You can reference this guide to the most popular headlines on Facebook from Buzzsumo to get you started. Rand Fishkin of Moz also has a handy suggestion for writing short yet compelling headlines that don’t leave anything out.
You Don’t Have a Strong Call to Action
With limited exceptions, most business blogs will want to close out with a strong call to action (CTA). This section comes after the argument being made is completely wrapped up. It then instructs the reader on what they should do next in order to find even more information or benefits.
Example calls to action include:
- Take a look at our product page.
- Sign up for our email list.
- View further information for an upcoming course/webinar/event.
- Visit a service page for more information.
- Contact us to start the conversation.
- Read our other content.
Whatever your call to action is, make sure it is clear and written as a strong command or suggestion. While that may seem pushy, people respond better to messages written in this format and remember them more clearly.
You’ll start to notice that most marketers do this, too. A commercial would never say “consider visiting our store during our sales event.” Instead, they would lead with a commanding verb: “Come visit our store during our one-day sales event to get incredible savings!”
You Don’t Have the Right Landing Pages and Lead Capture Forms to Guide Your Audience to the Next Step
Sometimes when you can’t convert blog readers, the issue isn’t the blog itself but the website ecosystem around it.
Put simply: make sure that your calls to action lead to compelling landing pages or website pages. These pages should capture audience interest and further direct them to the next step.
If you don’t have anything like this available, make one! Even something as simple as a custom “Contact Us” landing page can help you convert more people compared to linking to your normal Contact Us page.
For normal website pages you want to link to, like explanations of your services, ensure that the page guides the reader through the most important information and benefits first, concluding in yet another strong CTA.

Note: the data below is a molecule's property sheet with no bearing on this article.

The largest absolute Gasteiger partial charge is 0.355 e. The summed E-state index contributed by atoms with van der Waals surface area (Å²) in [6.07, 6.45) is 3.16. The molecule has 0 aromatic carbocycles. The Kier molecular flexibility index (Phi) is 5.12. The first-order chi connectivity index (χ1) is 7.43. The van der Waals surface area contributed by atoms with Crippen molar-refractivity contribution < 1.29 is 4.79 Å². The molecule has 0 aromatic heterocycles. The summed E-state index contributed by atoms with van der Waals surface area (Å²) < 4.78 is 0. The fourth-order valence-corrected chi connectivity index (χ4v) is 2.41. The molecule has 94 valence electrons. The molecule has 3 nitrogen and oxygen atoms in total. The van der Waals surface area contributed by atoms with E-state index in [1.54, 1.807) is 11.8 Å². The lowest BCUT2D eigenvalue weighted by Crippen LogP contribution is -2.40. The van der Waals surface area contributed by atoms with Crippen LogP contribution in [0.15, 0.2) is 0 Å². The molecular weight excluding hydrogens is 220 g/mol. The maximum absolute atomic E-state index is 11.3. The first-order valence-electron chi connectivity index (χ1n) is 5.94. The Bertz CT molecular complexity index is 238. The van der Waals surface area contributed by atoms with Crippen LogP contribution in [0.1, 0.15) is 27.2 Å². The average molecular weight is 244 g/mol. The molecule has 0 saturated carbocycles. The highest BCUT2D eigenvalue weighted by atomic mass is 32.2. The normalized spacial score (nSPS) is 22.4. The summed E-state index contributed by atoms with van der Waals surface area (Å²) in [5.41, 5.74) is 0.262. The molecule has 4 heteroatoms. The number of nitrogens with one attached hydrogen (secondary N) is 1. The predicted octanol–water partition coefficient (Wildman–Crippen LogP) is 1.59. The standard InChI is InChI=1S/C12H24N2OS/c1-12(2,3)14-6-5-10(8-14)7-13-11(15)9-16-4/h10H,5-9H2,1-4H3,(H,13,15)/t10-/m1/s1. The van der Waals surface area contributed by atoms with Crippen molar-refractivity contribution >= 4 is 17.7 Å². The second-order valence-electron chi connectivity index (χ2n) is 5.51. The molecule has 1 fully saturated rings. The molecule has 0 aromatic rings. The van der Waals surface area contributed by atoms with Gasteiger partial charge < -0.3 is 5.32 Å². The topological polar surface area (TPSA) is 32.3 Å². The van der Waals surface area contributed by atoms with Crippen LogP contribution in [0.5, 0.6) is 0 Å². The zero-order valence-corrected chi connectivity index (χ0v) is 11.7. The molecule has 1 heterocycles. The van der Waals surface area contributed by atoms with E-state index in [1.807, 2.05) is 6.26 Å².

You may not even need a landing page link to accomplish certain goals. For instance, many websites have found that email address capture forms displayed adjacent to blog content work better than a custom landing page.
Just make sure that any forms present on your content are short and involve minimal work. Their placement should also not disrupt the reader’s ability to digest the content at their own pace.
Let Data Tell You About the Company Blog Mistakes You’re Making
The above suggestions work well in general, but you need to know what your blog has to change to get better performance.
To learn what that might be, look to your own data. You can configure Google Analytics for free to inform you about where, exactly, your blog is failing you.
A low click through rate (CTR) on organic search means that maybe your titles or meta descriptions need work, for instance. A decent readership but low conversions means you need more convincing calls to action and easier access to the next step for readers. A high bounce rate means that people were intrigued by your headline, but didn’t like what they saw when they clicked.
Study your data, pledge to work on best practices, and write for your audience. These approaches will help you get better performance from your company blog in 2018 as you make marginal improvements over time.